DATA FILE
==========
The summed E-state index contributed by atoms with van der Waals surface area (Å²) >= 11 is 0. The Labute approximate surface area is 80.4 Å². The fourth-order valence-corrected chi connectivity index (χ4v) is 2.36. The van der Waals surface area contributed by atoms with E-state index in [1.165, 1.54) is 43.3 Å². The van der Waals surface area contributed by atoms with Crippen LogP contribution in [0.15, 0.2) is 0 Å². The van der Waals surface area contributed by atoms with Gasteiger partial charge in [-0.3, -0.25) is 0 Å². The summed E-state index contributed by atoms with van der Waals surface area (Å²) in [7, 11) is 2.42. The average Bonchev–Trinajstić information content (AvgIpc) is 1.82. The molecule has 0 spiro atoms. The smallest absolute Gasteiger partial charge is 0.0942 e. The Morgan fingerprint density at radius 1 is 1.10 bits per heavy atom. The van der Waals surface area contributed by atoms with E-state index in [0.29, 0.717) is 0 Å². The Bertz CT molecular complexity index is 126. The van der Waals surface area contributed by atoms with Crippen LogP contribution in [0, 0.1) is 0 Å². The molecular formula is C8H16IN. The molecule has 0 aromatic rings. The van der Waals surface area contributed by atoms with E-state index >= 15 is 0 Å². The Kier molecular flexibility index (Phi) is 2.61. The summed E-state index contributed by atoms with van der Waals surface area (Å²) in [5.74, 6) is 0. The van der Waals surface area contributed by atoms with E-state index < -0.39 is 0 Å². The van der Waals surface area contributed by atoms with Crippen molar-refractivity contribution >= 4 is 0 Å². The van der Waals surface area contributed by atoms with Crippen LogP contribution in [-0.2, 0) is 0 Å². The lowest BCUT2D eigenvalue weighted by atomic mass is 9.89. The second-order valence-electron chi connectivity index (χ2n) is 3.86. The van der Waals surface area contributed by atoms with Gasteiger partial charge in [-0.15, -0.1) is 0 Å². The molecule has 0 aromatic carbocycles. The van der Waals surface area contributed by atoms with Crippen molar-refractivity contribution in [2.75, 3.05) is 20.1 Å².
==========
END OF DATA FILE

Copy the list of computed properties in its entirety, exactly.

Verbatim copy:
The summed E-state index contributed by atoms with van der Waals surface area (Å²) >= 11 is 0. The Labute approximate surface area is 80.4 Å². The fourth-order valence-corrected chi connectivity index (χ4v) is 2.36. The van der Waals surface area contributed by atoms with E-state index in [1.165, 1.54) is 43.3 Å². The van der Waals surface area contributed by atoms with Crippen LogP contribution in [0.15, 0.2) is 0 Å². The van der Waals surface area contributed by atoms with Gasteiger partial charge in [-0.3, -0.25) is 0 Å². The summed E-state index contributed by atoms with van der Waals surface area (Å²) in [7, 11) is 2.42. The average Bonchev–Trinajstić information content (AvgIpc) is 1.82. The molecule has 0 spiro atoms. The smallest absolute Gasteiger partial charge is 0.0942 e. The Morgan fingerprint density at radius 1 is 1.10 bits per heavy atom. The van der Waals surface area contributed by atoms with E-state index in [0.29, 0.717) is 0 Å². The Bertz CT molecular complexity index is 126. The van der Waals surface area contributed by atoms with Crippen LogP contribution in [0, 0.1) is 0 Å². The molecular formula is C8H16IN. The molecule has 0 aromatic rings. The van der Waals surface area contributed by atoms with E-state index >= 15 is 0 Å². The Kier molecular flexibility index (Phi) is 2.61. The summed E-state index contributed by atoms with van der Waals surface area (Å²) in [5.74, 6) is 0. The van der Waals surface area contributed by atoms with E-state index < -0.39 is 0 Å². The van der Waals surface area contributed by atoms with Crippen molar-refractivity contribution >= 4 is 0 Å². The van der Waals surface area contributed by atoms with Crippen LogP contribution in [-0.2, 0) is 0 Å². The lowest BCUT2D eigenvalue weighted by atomic mass is 9.89. The second-order valence-electron chi connectivity index (χ2n) is 3.86. The van der Waals surface area contributed by atoms with Gasteiger partial charge in [-0.15, -0.1) is 0 Å². The molecule has 0 aromatic carbocycles. The van der Waals surface area contributed by atoms with Crippen molar-refractivity contribution in [2.75, 3.05) is 20.1 Å².